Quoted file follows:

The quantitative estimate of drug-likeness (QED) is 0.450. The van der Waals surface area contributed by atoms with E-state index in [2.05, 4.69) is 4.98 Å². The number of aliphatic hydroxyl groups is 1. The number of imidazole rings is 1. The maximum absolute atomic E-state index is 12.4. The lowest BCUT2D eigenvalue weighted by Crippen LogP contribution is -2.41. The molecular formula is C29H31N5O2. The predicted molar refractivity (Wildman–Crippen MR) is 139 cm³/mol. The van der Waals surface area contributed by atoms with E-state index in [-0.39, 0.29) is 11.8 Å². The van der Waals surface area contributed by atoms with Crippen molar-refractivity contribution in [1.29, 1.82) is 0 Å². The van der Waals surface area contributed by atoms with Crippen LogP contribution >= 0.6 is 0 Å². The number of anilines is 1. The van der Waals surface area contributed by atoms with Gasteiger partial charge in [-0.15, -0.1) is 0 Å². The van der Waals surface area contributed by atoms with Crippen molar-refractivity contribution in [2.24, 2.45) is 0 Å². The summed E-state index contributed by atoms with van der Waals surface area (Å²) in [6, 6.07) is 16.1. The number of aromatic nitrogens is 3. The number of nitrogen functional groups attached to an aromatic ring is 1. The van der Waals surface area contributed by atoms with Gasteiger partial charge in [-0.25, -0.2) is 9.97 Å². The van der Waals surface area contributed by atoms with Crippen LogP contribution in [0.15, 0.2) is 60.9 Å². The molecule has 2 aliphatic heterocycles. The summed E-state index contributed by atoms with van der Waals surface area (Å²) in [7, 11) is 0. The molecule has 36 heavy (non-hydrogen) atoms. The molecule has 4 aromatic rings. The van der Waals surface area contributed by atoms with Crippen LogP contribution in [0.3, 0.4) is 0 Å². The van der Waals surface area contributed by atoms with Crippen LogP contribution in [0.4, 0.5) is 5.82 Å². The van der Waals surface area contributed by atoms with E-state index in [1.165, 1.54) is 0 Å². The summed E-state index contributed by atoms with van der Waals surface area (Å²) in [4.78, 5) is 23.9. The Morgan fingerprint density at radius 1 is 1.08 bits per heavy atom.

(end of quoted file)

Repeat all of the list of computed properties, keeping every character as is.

The quantitative estimate of drug-likeness (QED) is 0.450. The van der Waals surface area contributed by atoms with E-state index in [2.05, 4.69) is 4.98 Å². The number of aliphatic hydroxyl groups is 1. The number of imidazole rings is 1. The maximum absolute atomic E-state index is 12.4. The lowest BCUT2D eigenvalue weighted by Crippen LogP contribution is -2.41. The molecular formula is C29H31N5O2. The predicted molar refractivity (Wildman–Crippen MR) is 139 cm³/mol. The van der Waals surface area contributed by atoms with E-state index in [-0.39, 0.29) is 11.8 Å². The van der Waals surface area contributed by atoms with Crippen molar-refractivity contribution in [1.29, 1.82) is 0 Å². The van der Waals surface area contributed by atoms with Crippen LogP contribution >= 0.6 is 0 Å². The number of anilines is 1. The van der Waals surface area contributed by atoms with Gasteiger partial charge in [-0.15, -0.1) is 0 Å². The van der Waals surface area contributed by atoms with Crippen molar-refractivity contribution in [2.24, 2.45) is 0 Å². The summed E-state index contributed by atoms with van der Waals surface area (Å²) in [6, 6.07) is 16.1. The number of aromatic nitrogens is 3. The number of nitrogen functional groups attached to an aromatic ring is 1. The van der Waals surface area contributed by atoms with Gasteiger partial charge in [-0.25, -0.2) is 9.97 Å². The van der Waals surface area contributed by atoms with Crippen LogP contribution in [0.15, 0.2) is 60.9 Å². The molecule has 2 aliphatic heterocycles. The summed E-state index contributed by atoms with van der Waals surface area (Å²) in [7, 11) is 0. The molecule has 36 heavy (non-hydrogen) atoms. The molecule has 4 aromatic rings. The van der Waals surface area contributed by atoms with Crippen LogP contribution in [0.3, 0.4) is 0 Å². The van der Waals surface area contributed by atoms with Crippen LogP contribution in [0.4, 0.5) is 5.82 Å². The van der Waals surface area contributed by atoms with E-state index in [1.165, 1.54) is 0 Å². The summed E-state index contributed by atoms with van der Waals surface area (Å²) in [4.78, 5) is 23.9. The Morgan fingerprint density at radius 1 is 1.08 bits per heavy atom.